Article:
Democratic Army veteran challenging Coffman for 6th CD congressional seat in 2018

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AURORA | A Denver lawyer and decorated Army veteran said he will run as a Democratic challenger to U.S. Rep. Mike Coffman in the 2018 election for the 6th Congressional District.

Jason Crow announced his candidacy Tuesday. A decorated U.S. Army Ranger who served three tours of duty in Iraq and Afghanistan, he is currently a law partner with the Holland and Hart Law Firm. Crow also served on the Colorado Board of Veterans Affairs from 2009-2014, where he helped secure funding for the new Veterans Affairs hospital in Aurora.

Crow said his experience growing up in a working-class family and his time in the military would shape the lens through which he sees Washington politics.

“One of the defining moments of my life was working with and leading young American soldiers into combat. There were soldiers who came from every walk of life, people from urban areas and farmers, soldiers of every ethnicity, from every rung of the socioeconomic ladder, from every political persuasion,” Crow said. “We came together as a team, to fight together as a team and to fight for our values and come home together alive.

“I know what Americans can do when they have good leadership, when it’s not cynical and when they put purpose over politics,” he added. “And I know we can get back to that in this country.”

Crow, along with wife, Deserai, and young children, Anderson and Josephine, currently lives in  Denver’s Stapleton neighborhood, outside of the 6th Congressional District, but he said he would move into the district in preparation for the run next year. Crow says he has long served in and around Aurora. 

“I’ve always gone where the fight is, and I have had a long history of activism in the 6th Congressional District,” he said. “I was selected to lead the veterans’ effort to secure funding for the new VA hospital in Aurora.  I have a long-standing history of service in the community.”

After Crow’s announcement, Coffman’s campaign issued a statement painting Crow as another liberal attached at the hip of House Minority Leader Nancy Pelosi.

“Nancy Pelosi has an unhealthy obsession with beating Mike Coffman — but give her this much credit, she always raises a lot of money and Pelosi always recruits a quality challenger,” the statement read.

Coffman will be running for his sixth term in 2018. He defeated current Colorado Democratic party Chairwoman Morgan Carroll in November. This will be the first time the U.S. Army and Marine veteran will run against a fellow Armed Services member. While the Coffman campaign praised Crow for his military service, it criticized his support for the Iranian nuclear deal and “his conspicuously bad judgment” as a Democratic activist.

“Jason took the stage of the Democratic National Convention to praise the previous administration’s handling of veteran’s healthcare, which remains one of the biggest moral failing’s of President Obama’s tenure,” the statement read.

For his part, Crow said he wasn’t recruited by Pelosi or anyone else in the party to run against Coffman.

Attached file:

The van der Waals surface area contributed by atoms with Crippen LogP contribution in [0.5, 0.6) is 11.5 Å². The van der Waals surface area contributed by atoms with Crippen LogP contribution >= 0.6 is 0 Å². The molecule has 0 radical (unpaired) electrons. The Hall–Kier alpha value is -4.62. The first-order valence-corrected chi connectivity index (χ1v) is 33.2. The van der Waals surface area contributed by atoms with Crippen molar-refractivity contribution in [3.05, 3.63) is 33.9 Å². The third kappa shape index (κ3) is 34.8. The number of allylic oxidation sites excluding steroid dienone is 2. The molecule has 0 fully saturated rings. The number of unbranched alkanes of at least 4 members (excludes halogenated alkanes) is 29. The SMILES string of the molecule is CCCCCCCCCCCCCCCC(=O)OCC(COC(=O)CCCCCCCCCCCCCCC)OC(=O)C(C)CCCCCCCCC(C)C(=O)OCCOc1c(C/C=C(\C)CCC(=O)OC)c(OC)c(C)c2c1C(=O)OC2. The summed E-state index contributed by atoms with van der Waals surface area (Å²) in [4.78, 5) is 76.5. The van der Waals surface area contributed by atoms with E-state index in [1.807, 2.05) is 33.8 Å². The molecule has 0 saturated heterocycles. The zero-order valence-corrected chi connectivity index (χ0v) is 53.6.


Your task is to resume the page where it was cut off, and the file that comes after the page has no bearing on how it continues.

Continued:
“As a matter of fact I’ve never met (Pelosi) and I’ve never spoken with her. I’m nobody’s candidate expect for voters of the 6th Congressional District. I have a history of service in this county, and in this country, that’s outside of politics,” Crow said. “Nobody’s pitting me against Mike Coffman. This is a decision my wife and I thought about for a long time — how can we best be a check against Donald Trump and how to stand up against him?”

Crow criticized Coffman for claiming he’d stand up against President Donald Trump during the 2016 election, saying the five-term congressman has instead supported the administration’s agenda, including supporting a failed bill to replace the Affordable Care Act.

Colorado Democratic Party Chair Morgan Carroll said the 6th Congressional District was a top priority for both state and national Democrats. Carroll, who lost to Coffman in the 2016 election, said there was huge interest from Democrats in running against Coffman in 2018, including from state Sen. Rhonda Fields, who replaced Carroll in the Colorado Senate this year, state Rep. Janet Buckner and several other people in and out of politics.

“We’ve seen unpredicted interest in unseating Mike Coffman, and I’ve been in conversations with a lot of people in different stages of deciding if they’re going to run. I don’t know if they’ll all run in the end or not. But there’s an intense commitment on behalf of community to replace Coffman,” Carroll said. “I feel like the Democrats will have a good chance not only with this seat but others as well (in 2018).”

Fields was not immediately available for comment.

Carroll said a contested primary could be good for the party as long as Democratic candidates ran the right type of race against their fellow party members.

“It really depends on how people run their primary races. Sometimes it’s simpler with there’s only one candidate,” Carroll said. “On other hand, the fact that there’s such a strong interest from every sector of the community to replace Mike Coffman means there’s a lot of energy, and multiple candidates in the race could drive turnout up and energize the grassroots of the party.”

“It does depend on how those primary campaigns are run on whether it will be harder for everyone to come together around one candidate after the primary is over,” Carroll said.